Similarly to Pfaff, McNeill believes Skocpol implicitly repudiates “the role of personalities in affecting the revolutionary process she analyzes.” However, unlike Pfaff, McNeill sees this as essential to her argument. To include such a variable would, according to McNeill, “spoil the sociology she seeks to discover in human affairs.”
Jasper and Goodwin believe Skocpol's book was, like the works of many sociologists in the 70s, a result of her disappointment with the lack of revolutionary success in the United States and Britain. According to Jasper and Goodwin, Skocpol articulated the message many had been thinking—that the actions and the ideologies prove meaningless without the proper causes for revolution being present.
Jeff Goodwin argues, in his own analysis of “States and Social Revolutions,” that Skocpol's fame comes in large part, not from a substantial number of people reading her book, but from a small number of “designated readers” critiquing her book and spreading what they believe to be her main ideas. Goodwin says, “A good part of Skocpol’s fame is due to the wide diffusion of several misformulations of some key ideas.” Goodwin explains three major “misformulations” scholars have made about “States and Social Revolutions.”
The first misinterpretation of Skocpol's book says she makes the point that a revolution or a rebellions success depends solely on state institutions. According to Goodwin, however, Skocpol's argument is more complex: it states that the French, Russian and Chinese revolutions are a result of state institutions becoming more susceptible to collapse due to outside influence as well as peasant rebellion.
A second misperception of “States and Social Revolutions” claims that Skocpol denotes the relevance of ideology in a revolution, an argument made by Steve Pfaff, as mentioned earlier. What Skocpol means to argue, Goodwin says, is that no singular group consciously brought on the revolution.
A third and final argument people have claimed Skocpol to make in “States and Social Revolutions” is that a general theory on revolutions can be made simply through the comparison of a select group of revolutions. Goodwin, like Richards, says Skocpol's book does not try to create an overarching theory of revolution by using the three examples of revolutions. To the contrary, “she explicitly warns that her conjunctural explanation for social revolutions in this particular context cannot be mechanically extended to others.” 
Himmelstein and Kimmel claim to find “Tocquevillian” tendencies within Skocpol's argument, pinning the roots of her theory to “the spirit of Alexis de Tocqueville.” Similarly to Tocqueville, Skocpol “is concerned with the relations between the state as an autonomous institution and society." She sees political centralization as a consequence of revolution. Although less obviously than Tocqueville, Skocpol “presents the irony of revolutions made in the name of freedom but culminating in a much strengthened state.” Himmelstein and Kimmel applaud Skocpol's ability to combine Tocquevillian views of the state to Marxian class based ideology.
Similarly to Pfaff and Goodwin mentioned earlier, Himmelstein and Kimmel see Skocpol's minimal focus on “how human beings actually make a revolution,” problematic. Skocpol's denial of the idea of people voluntarily starting a revolution leads her to forget the importance of human action as “a link between structural conditions and social outcomes.”  This ignoring of the mediator between structure and results makes her analysis incomplete.
According to David Laitin, Skocpol “finds history to be moved not by structure or agent but by irony.”  One ironic point Skocpol makes is that, despite her emphasis on international pressures, France's revolution came at a time when France was “unequivocally victorious.”  Outcomes that cannot be predicted by structure, Laitin says, “are explained by the demonic forces of irony.”  Laitin also goes on to say that, although structure is important, Skocpol denies the importance of human choice and action. Irony, says Laitin, is not an element of structure, but Skocpol's attempt at avoiding admittance “that action and fortune play a pivotal role in the drama of history.”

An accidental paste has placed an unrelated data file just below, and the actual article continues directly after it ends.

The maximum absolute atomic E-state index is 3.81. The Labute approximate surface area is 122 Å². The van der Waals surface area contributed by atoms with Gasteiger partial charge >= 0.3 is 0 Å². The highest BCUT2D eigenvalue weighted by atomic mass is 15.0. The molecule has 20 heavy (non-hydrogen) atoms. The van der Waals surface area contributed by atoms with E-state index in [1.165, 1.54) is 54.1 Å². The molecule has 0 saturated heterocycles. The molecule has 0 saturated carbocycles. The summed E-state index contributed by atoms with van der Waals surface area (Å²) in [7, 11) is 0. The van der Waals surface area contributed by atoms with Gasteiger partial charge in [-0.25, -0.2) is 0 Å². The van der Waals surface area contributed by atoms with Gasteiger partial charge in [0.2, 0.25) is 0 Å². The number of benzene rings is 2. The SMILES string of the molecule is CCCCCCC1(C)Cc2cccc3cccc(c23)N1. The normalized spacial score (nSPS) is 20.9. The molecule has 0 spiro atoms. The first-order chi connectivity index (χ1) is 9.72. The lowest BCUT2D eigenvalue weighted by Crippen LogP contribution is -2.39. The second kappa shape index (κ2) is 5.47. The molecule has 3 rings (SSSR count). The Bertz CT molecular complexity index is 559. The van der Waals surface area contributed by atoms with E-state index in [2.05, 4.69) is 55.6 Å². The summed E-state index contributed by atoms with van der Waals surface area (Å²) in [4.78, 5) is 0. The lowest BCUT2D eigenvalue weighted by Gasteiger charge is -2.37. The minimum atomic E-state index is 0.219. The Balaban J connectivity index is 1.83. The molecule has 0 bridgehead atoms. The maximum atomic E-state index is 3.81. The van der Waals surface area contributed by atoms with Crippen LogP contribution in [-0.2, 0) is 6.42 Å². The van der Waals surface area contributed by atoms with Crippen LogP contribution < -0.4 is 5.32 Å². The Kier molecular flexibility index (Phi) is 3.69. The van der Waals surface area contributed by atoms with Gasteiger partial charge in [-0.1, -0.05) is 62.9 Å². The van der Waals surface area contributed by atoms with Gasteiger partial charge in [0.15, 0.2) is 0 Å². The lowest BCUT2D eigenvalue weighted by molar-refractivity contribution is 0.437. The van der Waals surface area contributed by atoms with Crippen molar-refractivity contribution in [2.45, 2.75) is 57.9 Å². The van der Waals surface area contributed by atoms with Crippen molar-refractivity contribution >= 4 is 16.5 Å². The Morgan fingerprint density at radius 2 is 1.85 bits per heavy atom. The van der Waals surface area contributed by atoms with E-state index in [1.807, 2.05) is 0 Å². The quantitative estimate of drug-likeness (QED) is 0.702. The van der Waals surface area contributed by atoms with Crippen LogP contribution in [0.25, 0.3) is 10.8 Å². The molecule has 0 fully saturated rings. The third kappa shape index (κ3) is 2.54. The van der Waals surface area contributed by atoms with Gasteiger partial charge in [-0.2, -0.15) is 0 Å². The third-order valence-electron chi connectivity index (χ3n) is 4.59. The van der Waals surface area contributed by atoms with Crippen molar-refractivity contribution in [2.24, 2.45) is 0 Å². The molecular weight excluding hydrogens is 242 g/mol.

Walter Goldfrank believes “States and Social Revolutions” to be an excellent book. He argues that, while some might see her book to have limitations “in analyzing today’s core,” this does not “damage explanations of yesterday’s semi-periphery."  Skocpol's major drawback, Goldfrank says, is her “tendency toward positivist ahistoricity."
Despite this, Goldfrank says Skocpol's book marks a leap forward in historical scholarship. While the focus on Skocpol's book is international conflict and foreign wars, Rosemary O’Kane argues that the focus in understanding social revolutions should be civil wars instead. According to O’Kane, it is important to explore the decisions and policy implementations of the new state to see how they were affected by war, which Skocpol does not do. Skocpol, O’Kane says, “seems to stress the importance of international over national factors,” while still having civil war as an important factor in her argument. Skocpol's lack of focus on civil wars leads to the failure in her analysis. She fails to realize the “centralized control over the revolutionary forces of internal coercion.”
Although published over thirty years ago, Theda Skocpol's book “States and Social Revolutions,” continues to influence historians and sociologists alike today. Skocpol presented a new way to look at social revolutions and analyze then through a structural and state centered perspective. Although her analysis may not be complete in the eyes of many, it offers a new perspective and fills in the holes in many theories before hers as well as the theories of her educators, including Barrington Moore Jr..
Publisher the Cambridge University Press includes States and Social Revolutions in its "Canto Classics" series, which "draws from the most successful titles published by Cambridge over the past half-century and more," and the book remains in print as of 2016.
Lewis A. Coser, president of the American Sociological Association, wrote in The New York Times Book Review, "I am convinced that States and Social Revolutions will be considered a landmark in the study of the sources of revolution."
In Barbara Geddes's Paradigms and Sand Castles: Theory Building and Research Design in Comparative Politics, she writes that Skocpol's use of contrasting cases (cases where revolutions did happen and did not happen) makes her claims regarding the importance of class structures and alliances in determining revolution outcomes persuasive. But she writes that Skocpol's claim that all revolutionary outbreaks occur as a result of international crises is not well-supported. Geddes notes for example that a revolution occurred in France but France was not at the time more threatened by external events than many of its neighbors. Geddes also argues that Skocpol's choice of cases (and exclusion of other cases) is not particularly well-supported. When Geddes expanded the number of cases to include nine Latin-American countries, Skocpol's theory of social revolution failed replication. Geddes argues that Skocpol includes a number of cases for reasons that are ill-justified.
James Mahoney and Gary Goertz found no evidence that Geddes exclusively picked negative cases to intentionally lend support for her theory; they added additional relevant cases to her theory and found that her theory was consistent with those cases.
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- "Canto Classics". Cambridge University Press. Retrieved December 2, 2016.
- Coser, Lewis A. (October 31, 1979). "The Sources of Revolt". The New York Times Book Review. The New York Times. pp. 44–45.
- Geddes, Barbara (2003). Paradigms and Sand Castles: Theory Building and Research Design in Comparative Politics. University of Michigan Press. pp. 107–114. doi:10.3998/mpub.11910. ISBN 978-0-472-09835-4. JSTOR 10.3998/mpub.11910.
- Mahoney, James; Goertz, Gary (2004). "The Possibility Principle: Choosing Negative Cases in Comparative Research". American Political Science Review. 98 (4): 653–669. doi:10.1017/S0003055404041401. ISSN 1537-5943.